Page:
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Post subject: Posted: Sun Sep 11, 2005 4:19 pm 

Yup, the easiest rule of thumb (and the one I use) is to simply triple the altitude you have to lose.
But then you have to know how fast to decend....
Try taking your groundspeed, divide by 2, then add a zero.
e.g. 250kts/2 = 125, add a zero = 1250fpm descent rate.
This way, you won't be leveled off while still 30 miles from the airport and trying to figure out what went wrong
Darryl: That's exactly what's done in the "real world" ... Take your groundspeed and convert that to nm/min. Then figure out a time to descend based on a known rate of descent. Multiply your G/S (in nm/min) by the time to descend and the product is your TOD.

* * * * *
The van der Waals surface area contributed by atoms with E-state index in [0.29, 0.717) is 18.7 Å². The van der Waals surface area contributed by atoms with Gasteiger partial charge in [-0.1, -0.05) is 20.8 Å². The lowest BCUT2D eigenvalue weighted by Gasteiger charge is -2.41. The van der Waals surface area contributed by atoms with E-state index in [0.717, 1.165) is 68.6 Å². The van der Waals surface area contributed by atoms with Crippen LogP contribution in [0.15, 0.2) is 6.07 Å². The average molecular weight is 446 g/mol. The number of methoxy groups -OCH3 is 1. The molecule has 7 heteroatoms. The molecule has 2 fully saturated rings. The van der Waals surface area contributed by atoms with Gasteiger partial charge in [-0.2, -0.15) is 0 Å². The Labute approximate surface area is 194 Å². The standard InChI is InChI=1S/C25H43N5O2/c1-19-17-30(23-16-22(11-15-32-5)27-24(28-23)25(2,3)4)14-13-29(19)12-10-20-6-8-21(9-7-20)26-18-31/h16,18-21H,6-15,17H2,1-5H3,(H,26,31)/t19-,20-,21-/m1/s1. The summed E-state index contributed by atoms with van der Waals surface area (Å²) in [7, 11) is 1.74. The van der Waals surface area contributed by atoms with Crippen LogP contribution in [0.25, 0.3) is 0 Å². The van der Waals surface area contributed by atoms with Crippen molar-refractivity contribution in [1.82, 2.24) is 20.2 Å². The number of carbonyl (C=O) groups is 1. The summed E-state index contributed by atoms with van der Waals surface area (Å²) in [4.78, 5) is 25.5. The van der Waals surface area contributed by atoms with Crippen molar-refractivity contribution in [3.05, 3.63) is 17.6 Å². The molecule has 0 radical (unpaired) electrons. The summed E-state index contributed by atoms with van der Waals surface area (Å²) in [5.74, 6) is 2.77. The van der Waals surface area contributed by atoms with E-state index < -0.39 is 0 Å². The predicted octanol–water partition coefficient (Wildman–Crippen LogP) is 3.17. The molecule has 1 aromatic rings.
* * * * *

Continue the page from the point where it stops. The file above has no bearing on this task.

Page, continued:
e.g. Flying 240kts G/S = 4 miles/min. We want to descend at 1500fpm and we have to lose, say, 10,000 feet. So.... 10,000 feet at 1500fpm = 6.6666666666666666666 minutes. At 4 miles/min, that's approx 26.7 nm (6.67*4). Pull the power back at 27nm, keep the VSI pinned at 1500fpm and you'll look like a star!
To add a level of preciseness, calculate your TOD from the point at which you will be commencing the approach: Remember that it could be 20 miles on "this" side of the airport, or 20 on the "other" side.
Oops: I'm getting a little offtopic from "rules of thumb" ... Doh!
Cheers!
Gary
Edited By Gary Madore on 1126456932











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